An example of a value of a physical constant that is an anthropic coincidence is the electron to proton mass ratio, mm/mn ~ (1836)-1. This small value is a necessary condition of there being DNA molecules.

This explanation of the basic concepts in Swinburne’s ‘argument from the fine-tuning of the universe’ enables its formulation to be presented and evaluated.


The anthropic coincidences confirm theism, Swinburne claims, since if theism is true these coincidences are much more likely to occur than they otherwise would be. This can be stated precisely. Where P = probability, e = evidence, h = hypothesis and k = background knowledge, e confirms h if and only if P(e/hk) > P(e/k). ‘e confirms h’ means P(h/ek) > P(h/k). ‘e significantly confirms h’ means P(h/ek) >> P(h/k). The argument from the anthropic coincidences to God requires that: e = there are many anthropic coincidences; h = God exists; k = there is a universe that begins from an initial singularity and is governed by laws that have the form of our four-force laws.

Given this, P(h/ek) >> P(h/k) since P(e/hk) >>P(e/k). In words, this means that the probability that God exists given the anthropic coincidences and a universe with an initial singularity and four-force laws is much greater than the probability that God exists given only a universe with an initial singularity and four-force laws, since the probability of the anthropic coincidences given the existence of God and a universe with an initial singularity and four-force laws is much greater than the probability of the anthropic coincidences given only a universe with an initial singularity and four-force laws.

The first thing I want to say by way of evaluating Swinburne’s argument is that e confirms h’: h’ = there is a malevolent creator of the universe, no less than it confirms h. By a ‘malevolent spirit’ I understand a spirit that either has all evil intentions or has some evil intentions and some good ones. (Hitler and Stalin were malevolent persons, but they both had some good intentions.) A malevolent spirit would desire a universe with intelligent life no less than would a benevolent spirit, since the realization of moral evil requires the existence of intelligent life no less than does the realization of moral good. A spirit cannot exercise her malevolence on inanimate matter but has abundant opportunity to be cruel if there are intelligent creatures capable of suffering, harm and premature death. Accordingly, we may say about h’ what Swinburne says about h, namely that P(h’/ek) >> P(h’/k) since P(e/h’ k) >> P(e/k)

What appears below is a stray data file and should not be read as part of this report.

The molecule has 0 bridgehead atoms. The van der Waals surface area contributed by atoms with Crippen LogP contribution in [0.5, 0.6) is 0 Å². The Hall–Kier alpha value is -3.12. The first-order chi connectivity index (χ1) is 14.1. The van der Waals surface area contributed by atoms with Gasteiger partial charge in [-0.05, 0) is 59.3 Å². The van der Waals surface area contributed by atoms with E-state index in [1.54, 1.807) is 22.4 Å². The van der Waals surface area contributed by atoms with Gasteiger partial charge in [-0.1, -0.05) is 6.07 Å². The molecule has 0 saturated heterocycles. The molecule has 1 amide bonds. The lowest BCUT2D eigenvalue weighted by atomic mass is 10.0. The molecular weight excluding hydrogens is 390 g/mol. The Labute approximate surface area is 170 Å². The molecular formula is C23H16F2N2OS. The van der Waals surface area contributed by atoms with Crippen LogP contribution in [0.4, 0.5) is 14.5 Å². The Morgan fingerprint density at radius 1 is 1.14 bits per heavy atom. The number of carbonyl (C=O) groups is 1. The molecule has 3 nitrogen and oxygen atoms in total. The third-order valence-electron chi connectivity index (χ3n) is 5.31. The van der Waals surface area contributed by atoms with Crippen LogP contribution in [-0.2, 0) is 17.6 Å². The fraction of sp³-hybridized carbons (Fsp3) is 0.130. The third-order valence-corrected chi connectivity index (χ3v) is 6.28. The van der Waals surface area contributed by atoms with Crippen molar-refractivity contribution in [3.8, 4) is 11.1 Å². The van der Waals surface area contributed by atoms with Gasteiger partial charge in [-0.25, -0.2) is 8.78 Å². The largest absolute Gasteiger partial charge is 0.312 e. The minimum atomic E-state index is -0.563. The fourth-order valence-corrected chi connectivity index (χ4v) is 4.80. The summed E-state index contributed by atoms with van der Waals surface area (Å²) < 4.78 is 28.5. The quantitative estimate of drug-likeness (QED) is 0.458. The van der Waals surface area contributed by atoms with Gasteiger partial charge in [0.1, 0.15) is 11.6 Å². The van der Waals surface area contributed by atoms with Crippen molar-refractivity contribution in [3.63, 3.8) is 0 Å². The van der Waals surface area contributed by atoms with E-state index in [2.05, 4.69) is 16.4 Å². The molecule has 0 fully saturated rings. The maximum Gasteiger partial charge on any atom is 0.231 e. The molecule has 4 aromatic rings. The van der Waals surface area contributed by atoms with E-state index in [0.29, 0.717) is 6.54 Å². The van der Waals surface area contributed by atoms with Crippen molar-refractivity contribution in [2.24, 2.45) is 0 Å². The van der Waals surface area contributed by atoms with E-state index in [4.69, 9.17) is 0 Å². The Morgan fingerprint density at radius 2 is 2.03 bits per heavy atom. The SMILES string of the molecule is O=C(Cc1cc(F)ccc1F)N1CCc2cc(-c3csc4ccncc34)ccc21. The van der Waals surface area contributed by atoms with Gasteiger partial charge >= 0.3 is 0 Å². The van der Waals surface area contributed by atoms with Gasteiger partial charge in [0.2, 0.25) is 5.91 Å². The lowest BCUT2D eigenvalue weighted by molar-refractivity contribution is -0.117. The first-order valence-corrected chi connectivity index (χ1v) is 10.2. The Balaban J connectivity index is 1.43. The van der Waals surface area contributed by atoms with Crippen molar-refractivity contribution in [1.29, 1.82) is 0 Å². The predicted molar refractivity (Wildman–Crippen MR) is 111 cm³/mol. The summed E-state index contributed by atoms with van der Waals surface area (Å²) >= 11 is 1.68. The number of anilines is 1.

It is not a paradox that the same evidence e confirms equally well two incompatible hypotheses; this is a familiar principle of confirmation theory, known since Carnap’s The Logical Foundations of Probability, section 86 (also see (Salmon, 1975: 6-8)). If it appears paradoxical, it is because one is confusing relative confirmation (which I am here using ‘confirmation’ to express) with absolute confirmation (which I shall use ‘makes highly probable’ to express). The same evidence cannot make highly probable each of two incompatible hypotheses, but it can increase the probability of each of two incompatible hypotheses (i.e. make the two hypotheses more probable than they would have been without the evidence).

A decision between two hypotheses each of which is equally confirmed by the same evidence e can be made if there is some further evidence e’ that disconfirms one of the hypotheses but confirms the other. In the case at hand, e’ = there is a large amount of gratuitous natural evil.